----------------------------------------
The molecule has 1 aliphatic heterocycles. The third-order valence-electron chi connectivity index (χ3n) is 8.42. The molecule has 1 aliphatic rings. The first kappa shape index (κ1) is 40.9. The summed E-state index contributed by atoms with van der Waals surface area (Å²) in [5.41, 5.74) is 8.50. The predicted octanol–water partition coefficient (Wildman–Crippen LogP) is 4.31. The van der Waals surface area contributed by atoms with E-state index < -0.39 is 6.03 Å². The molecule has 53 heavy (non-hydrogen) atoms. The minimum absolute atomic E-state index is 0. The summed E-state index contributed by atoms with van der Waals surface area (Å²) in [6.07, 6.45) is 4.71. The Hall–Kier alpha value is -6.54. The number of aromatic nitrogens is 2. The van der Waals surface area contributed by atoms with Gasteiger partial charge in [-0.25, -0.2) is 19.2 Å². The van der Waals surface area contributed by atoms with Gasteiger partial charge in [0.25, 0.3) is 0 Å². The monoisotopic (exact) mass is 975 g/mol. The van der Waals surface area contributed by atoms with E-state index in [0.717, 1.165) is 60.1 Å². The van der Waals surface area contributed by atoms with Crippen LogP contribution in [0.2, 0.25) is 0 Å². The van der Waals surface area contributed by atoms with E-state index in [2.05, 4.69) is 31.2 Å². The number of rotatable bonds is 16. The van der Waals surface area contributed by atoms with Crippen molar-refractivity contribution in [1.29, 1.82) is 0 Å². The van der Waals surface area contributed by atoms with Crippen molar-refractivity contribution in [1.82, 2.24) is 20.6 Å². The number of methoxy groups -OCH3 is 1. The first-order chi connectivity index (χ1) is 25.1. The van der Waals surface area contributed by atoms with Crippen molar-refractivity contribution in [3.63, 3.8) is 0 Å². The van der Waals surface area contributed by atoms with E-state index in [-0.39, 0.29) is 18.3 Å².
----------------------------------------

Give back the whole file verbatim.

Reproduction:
The molecule has 1 aliphatic heterocycles. The third-order valence-electron chi connectivity index (χ3n) is 8.42. The molecule has 1 aliphatic rings. The first kappa shape index (κ1) is 40.9. The summed E-state index contributed by atoms with van der Waals surface area (Å²) in [5.41, 5.74) is 8.50. The predicted octanol–water partition coefficient (Wildman–Crippen LogP) is 4.31. The van der Waals surface area contributed by atoms with E-state index < -0.39 is 6.03 Å². The molecule has 53 heavy (non-hydrogen) atoms. The minimum absolute atomic E-state index is 0. The summed E-state index contributed by atoms with van der Waals surface area (Å²) in [6.07, 6.45) is 4.71. The Hall–Kier alpha value is -6.54. The number of aromatic nitrogens is 2. The van der Waals surface area contributed by atoms with Gasteiger partial charge in [-0.25, -0.2) is 19.2 Å². The van der Waals surface area contributed by atoms with Gasteiger partial charge in [0.25, 0.3) is 0 Å². The monoisotopic (exact) mass is 975 g/mol. The van der Waals surface area contributed by atoms with E-state index in [0.717, 1.165) is 60.1 Å². The van der Waals surface area contributed by atoms with Crippen LogP contribution in [0.2, 0.25) is 0 Å². The van der Waals surface area contributed by atoms with E-state index in [2.05, 4.69) is 31.2 Å². The number of rotatable bonds is 16. The van der Waals surface area contributed by atoms with Crippen molar-refractivity contribution in [1.29, 1.82) is 0 Å². The van der Waals surface area contributed by atoms with Crippen molar-refractivity contribution in [1.82, 2.24) is 20.6 Å². The number of methoxy groups -OCH3 is 1. The first-order chi connectivity index (χ1) is 25.1. The van der Waals surface area contributed by atoms with Crippen molar-refractivity contribution in [3.63, 3.8) is 0 Å². The van der Waals surface area contributed by atoms with E-state index in [-0.39, 0.29) is 18.3 Å².